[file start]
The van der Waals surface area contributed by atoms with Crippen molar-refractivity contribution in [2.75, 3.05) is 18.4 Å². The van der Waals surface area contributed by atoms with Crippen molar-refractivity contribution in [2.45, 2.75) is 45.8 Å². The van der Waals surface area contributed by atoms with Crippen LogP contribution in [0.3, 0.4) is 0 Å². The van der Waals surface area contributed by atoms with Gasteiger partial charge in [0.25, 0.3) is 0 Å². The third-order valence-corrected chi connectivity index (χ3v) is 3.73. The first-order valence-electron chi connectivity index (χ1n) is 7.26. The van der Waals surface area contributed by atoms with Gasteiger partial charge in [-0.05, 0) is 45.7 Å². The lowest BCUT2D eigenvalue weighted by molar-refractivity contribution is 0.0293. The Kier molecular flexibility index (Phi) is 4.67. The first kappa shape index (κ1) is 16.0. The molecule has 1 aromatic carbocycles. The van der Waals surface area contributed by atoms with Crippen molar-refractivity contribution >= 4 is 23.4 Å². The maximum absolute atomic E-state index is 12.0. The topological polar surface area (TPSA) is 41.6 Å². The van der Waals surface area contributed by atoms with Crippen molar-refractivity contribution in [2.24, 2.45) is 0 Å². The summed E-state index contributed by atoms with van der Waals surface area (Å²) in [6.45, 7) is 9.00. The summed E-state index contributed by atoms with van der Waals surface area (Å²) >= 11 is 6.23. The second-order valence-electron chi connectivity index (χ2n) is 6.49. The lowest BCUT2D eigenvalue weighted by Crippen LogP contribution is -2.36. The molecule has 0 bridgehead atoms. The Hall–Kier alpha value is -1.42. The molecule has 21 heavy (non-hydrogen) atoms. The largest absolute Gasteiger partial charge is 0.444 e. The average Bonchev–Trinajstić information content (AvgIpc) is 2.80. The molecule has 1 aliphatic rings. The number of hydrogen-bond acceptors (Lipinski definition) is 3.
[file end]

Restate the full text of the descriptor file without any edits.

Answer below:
The van der Waals surface area contributed by atoms with Crippen molar-refractivity contribution in [2.75, 3.05) is 18.4 Å². The van der Waals surface area contributed by atoms with Crippen molar-refractivity contribution in [2.45, 2.75) is 45.8 Å². The van der Waals surface area contributed by atoms with Crippen LogP contribution in [0.3, 0.4) is 0 Å². The van der Waals surface area contributed by atoms with Gasteiger partial charge in [0.25, 0.3) is 0 Å². The third-order valence-corrected chi connectivity index (χ3v) is 3.73. The first-order valence-electron chi connectivity index (χ1n) is 7.26. The van der Waals surface area contributed by atoms with Gasteiger partial charge in [-0.05, 0) is 45.7 Å². The lowest BCUT2D eigenvalue weighted by molar-refractivity contribution is 0.0293. The Kier molecular flexibility index (Phi) is 4.67. The first kappa shape index (κ1) is 16.0. The molecule has 1 aromatic carbocycles. The van der Waals surface area contributed by atoms with Crippen molar-refractivity contribution >= 4 is 23.4 Å². The maximum absolute atomic E-state index is 12.0. The topological polar surface area (TPSA) is 41.6 Å². The van der Waals surface area contributed by atoms with Crippen molar-refractivity contribution in [2.24, 2.45) is 0 Å². The summed E-state index contributed by atoms with van der Waals surface area (Å²) in [6.45, 7) is 9.00. The summed E-state index contributed by atoms with van der Waals surface area (Å²) >= 11 is 6.23. The second-order valence-electron chi connectivity index (χ2n) is 6.49. The lowest BCUT2D eigenvalue weighted by Crippen LogP contribution is -2.36. The molecule has 0 bridgehead atoms. The Hall–Kier alpha value is -1.42. The molecule has 21 heavy (non-hydrogen) atoms. The largest absolute Gasteiger partial charge is 0.444 e. The average Bonchev–Trinajstić information content (AvgIpc) is 2.80. The molecule has 1 aliphatic rings. The number of hydrogen-bond acceptors (Lipinski definition) is 3.